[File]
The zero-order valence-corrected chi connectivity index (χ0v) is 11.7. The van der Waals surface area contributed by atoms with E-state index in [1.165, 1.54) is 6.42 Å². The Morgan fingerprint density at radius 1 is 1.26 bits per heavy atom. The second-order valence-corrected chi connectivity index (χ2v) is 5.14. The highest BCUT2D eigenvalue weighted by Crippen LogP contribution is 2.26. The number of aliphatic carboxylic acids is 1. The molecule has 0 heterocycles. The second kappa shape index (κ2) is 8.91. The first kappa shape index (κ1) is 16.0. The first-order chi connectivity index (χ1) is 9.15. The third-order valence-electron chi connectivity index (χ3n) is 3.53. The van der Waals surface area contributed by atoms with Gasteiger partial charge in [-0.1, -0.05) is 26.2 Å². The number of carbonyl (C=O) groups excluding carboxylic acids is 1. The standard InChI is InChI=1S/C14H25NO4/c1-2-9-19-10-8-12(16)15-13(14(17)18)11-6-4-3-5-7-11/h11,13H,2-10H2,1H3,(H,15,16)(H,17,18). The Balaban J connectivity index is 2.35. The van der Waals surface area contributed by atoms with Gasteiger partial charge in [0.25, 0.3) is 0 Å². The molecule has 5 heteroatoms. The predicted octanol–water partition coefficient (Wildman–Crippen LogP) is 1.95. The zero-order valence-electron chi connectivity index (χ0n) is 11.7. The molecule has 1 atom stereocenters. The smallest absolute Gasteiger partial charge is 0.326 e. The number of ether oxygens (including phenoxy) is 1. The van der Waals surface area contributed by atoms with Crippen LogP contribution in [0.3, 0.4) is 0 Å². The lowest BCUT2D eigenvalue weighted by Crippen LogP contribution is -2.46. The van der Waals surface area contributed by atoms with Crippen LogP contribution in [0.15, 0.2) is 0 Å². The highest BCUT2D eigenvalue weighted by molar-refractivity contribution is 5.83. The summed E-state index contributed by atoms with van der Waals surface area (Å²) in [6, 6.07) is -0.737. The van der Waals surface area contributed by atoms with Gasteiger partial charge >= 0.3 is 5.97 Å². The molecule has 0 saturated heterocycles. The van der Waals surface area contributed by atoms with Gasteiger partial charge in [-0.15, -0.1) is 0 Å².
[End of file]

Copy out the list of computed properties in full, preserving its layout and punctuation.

The zero-order valence-corrected chi connectivity index (χ0v) is 11.7. The van der Waals surface area contributed by atoms with E-state index in [1.165, 1.54) is 6.42 Å². The Morgan fingerprint density at radius 1 is 1.26 bits per heavy atom. The second-order valence-corrected chi connectivity index (χ2v) is 5.14. The highest BCUT2D eigenvalue weighted by Crippen LogP contribution is 2.26. The number of aliphatic carboxylic acids is 1. The molecule has 0 heterocycles. The second kappa shape index (κ2) is 8.91. The first kappa shape index (κ1) is 16.0. The first-order chi connectivity index (χ1) is 9.15. The third-order valence-electron chi connectivity index (χ3n) is 3.53. The van der Waals surface area contributed by atoms with Gasteiger partial charge in [-0.1, -0.05) is 26.2 Å². The number of carbonyl (C=O) groups excluding carboxylic acids is 1. The standard InChI is InChI=1S/C14H25NO4/c1-2-9-19-10-8-12(16)15-13(14(17)18)11-6-4-3-5-7-11/h11,13H,2-10H2,1H3,(H,15,16)(H,17,18). The Balaban J connectivity index is 2.35. The van der Waals surface area contributed by atoms with Gasteiger partial charge in [0.25, 0.3) is 0 Å². The molecule has 5 heteroatoms. The predicted octanol–water partition coefficient (Wildman–Crippen LogP) is 1.95. The zero-order valence-electron chi connectivity index (χ0n) is 11.7. The molecule has 1 atom stereocenters. The smallest absolute Gasteiger partial charge is 0.326 e. The number of ether oxygens (including phenoxy) is 1. The van der Waals surface area contributed by atoms with Crippen LogP contribution in [0.3, 0.4) is 0 Å². The lowest BCUT2D eigenvalue weighted by Crippen LogP contribution is -2.46. The van der Waals surface area contributed by atoms with Crippen LogP contribution in [0.15, 0.2) is 0 Å². The highest BCUT2D eigenvalue weighted by molar-refractivity contribution is 5.83. The summed E-state index contributed by atoms with van der Waals surface area (Å²) in [6, 6.07) is -0.737. The van der Waals surface area contributed by atoms with Gasteiger partial charge >= 0.3 is 5.97 Å². The molecule has 0 saturated heterocycles. The van der Waals surface area contributed by atoms with Gasteiger partial charge in [-0.15, -0.1) is 0 Å².